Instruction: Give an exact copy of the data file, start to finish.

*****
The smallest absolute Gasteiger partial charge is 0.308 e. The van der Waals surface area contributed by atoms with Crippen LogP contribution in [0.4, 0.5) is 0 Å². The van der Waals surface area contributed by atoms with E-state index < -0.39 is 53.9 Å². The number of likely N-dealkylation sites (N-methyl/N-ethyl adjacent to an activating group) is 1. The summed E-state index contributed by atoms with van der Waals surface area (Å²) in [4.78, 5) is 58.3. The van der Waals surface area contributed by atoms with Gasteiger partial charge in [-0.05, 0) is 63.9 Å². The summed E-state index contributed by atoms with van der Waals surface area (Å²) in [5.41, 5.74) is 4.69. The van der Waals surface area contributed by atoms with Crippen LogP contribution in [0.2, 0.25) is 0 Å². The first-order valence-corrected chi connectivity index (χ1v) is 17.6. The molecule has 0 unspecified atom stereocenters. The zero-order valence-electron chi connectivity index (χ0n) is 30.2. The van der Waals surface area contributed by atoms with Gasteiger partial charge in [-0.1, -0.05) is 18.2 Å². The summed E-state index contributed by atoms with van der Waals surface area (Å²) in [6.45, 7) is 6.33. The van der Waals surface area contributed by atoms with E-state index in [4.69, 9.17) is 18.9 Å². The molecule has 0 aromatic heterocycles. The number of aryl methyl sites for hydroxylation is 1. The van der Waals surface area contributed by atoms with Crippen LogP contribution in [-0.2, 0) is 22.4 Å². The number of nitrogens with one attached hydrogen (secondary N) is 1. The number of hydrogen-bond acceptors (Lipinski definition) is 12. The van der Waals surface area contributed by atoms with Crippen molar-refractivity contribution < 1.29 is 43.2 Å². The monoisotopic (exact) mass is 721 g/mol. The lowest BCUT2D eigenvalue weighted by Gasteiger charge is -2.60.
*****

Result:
The smallest absolute Gasteiger partial charge is 0.308 e. The van der Waals surface area contributed by atoms with Crippen LogP contribution in [0.4, 0.5) is 0 Å². The van der Waals surface area contributed by atoms with E-state index < -0.39 is 53.9 Å². The number of likely N-dealkylation sites (N-methyl/N-ethyl adjacent to an activating group) is 1. The summed E-state index contributed by atoms with van der Waals surface area (Å²) in [4.78, 5) is 58.3. The van der Waals surface area contributed by atoms with Gasteiger partial charge in [-0.05, 0) is 63.9 Å². The summed E-state index contributed by atoms with van der Waals surface area (Å²) in [5.41, 5.74) is 4.69. The van der Waals surface area contributed by atoms with Crippen LogP contribution in [0.2, 0.25) is 0 Å². The first-order valence-corrected chi connectivity index (χ1v) is 17.6. The molecule has 0 unspecified atom stereocenters. The zero-order valence-electron chi connectivity index (χ0n) is 30.2. The van der Waals surface area contributed by atoms with Gasteiger partial charge in [-0.1, -0.05) is 18.2 Å². The summed E-state index contributed by atoms with van der Waals surface area (Å²) in [6.45, 7) is 6.33. The van der Waals surface area contributed by atoms with E-state index in [4.69, 9.17) is 18.9 Å². The molecule has 0 aromatic heterocycles. The number of aryl methyl sites for hydroxylation is 1. The van der Waals surface area contributed by atoms with Crippen LogP contribution in [-0.2, 0) is 22.4 Å². The number of nitrogens with one attached hydrogen (secondary N) is 1. The number of hydrogen-bond acceptors (Lipinski definition) is 12. The van der Waals surface area contributed by atoms with Crippen molar-refractivity contribution < 1.29 is 43.2 Å². The monoisotopic (exact) mass is 721 g/mol. The lowest BCUT2D eigenvalue weighted by Gasteiger charge is -2.60.